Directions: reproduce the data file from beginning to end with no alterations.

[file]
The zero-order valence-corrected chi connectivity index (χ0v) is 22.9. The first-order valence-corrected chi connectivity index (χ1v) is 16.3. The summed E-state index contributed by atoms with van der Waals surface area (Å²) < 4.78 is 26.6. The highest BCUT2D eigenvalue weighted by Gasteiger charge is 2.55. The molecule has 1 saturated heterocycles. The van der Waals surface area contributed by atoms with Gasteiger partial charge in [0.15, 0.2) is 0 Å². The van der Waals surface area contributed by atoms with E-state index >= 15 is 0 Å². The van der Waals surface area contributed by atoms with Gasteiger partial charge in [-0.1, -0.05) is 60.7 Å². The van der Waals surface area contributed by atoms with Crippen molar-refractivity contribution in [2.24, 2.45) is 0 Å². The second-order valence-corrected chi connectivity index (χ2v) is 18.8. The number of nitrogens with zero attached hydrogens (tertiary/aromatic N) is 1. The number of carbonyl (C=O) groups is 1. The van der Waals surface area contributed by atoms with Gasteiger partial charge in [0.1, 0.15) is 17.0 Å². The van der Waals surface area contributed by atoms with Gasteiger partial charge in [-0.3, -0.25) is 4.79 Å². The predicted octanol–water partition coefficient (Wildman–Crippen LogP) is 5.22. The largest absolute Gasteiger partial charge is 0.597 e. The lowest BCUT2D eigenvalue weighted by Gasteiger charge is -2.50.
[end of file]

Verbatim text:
The zero-order valence-corrected chi connectivity index (χ0v) is 22.9. The first-order valence-corrected chi connectivity index (χ1v) is 16.3. The summed E-state index contributed by atoms with van der Waals surface area (Å²) < 4.78 is 26.6. The highest BCUT2D eigenvalue weighted by Gasteiger charge is 2.55. The molecule has 1 saturated heterocycles. The van der Waals surface area contributed by atoms with Gasteiger partial charge in [0.15, 0.2) is 0 Å². The van der Waals surface area contributed by atoms with E-state index >= 15 is 0 Å². The van der Waals surface area contributed by atoms with Gasteiger partial charge in [-0.1, -0.05) is 60.7 Å². The van der Waals surface area contributed by atoms with Crippen molar-refractivity contribution in [2.24, 2.45) is 0 Å². The second-order valence-corrected chi connectivity index (χ2v) is 18.8. The number of nitrogens with zero attached hydrogens (tertiary/aromatic N) is 1. The number of carbonyl (C=O) groups is 1. The van der Waals surface area contributed by atoms with Gasteiger partial charge in [0.1, 0.15) is 17.0 Å². The van der Waals surface area contributed by atoms with Gasteiger partial charge in [-0.3, -0.25) is 4.79 Å². The predicted octanol–water partition coefficient (Wildman–Crippen LogP) is 5.22. The largest absolute Gasteiger partial charge is 0.597 e. The lowest BCUT2D eigenvalue weighted by Gasteiger charge is -2.50.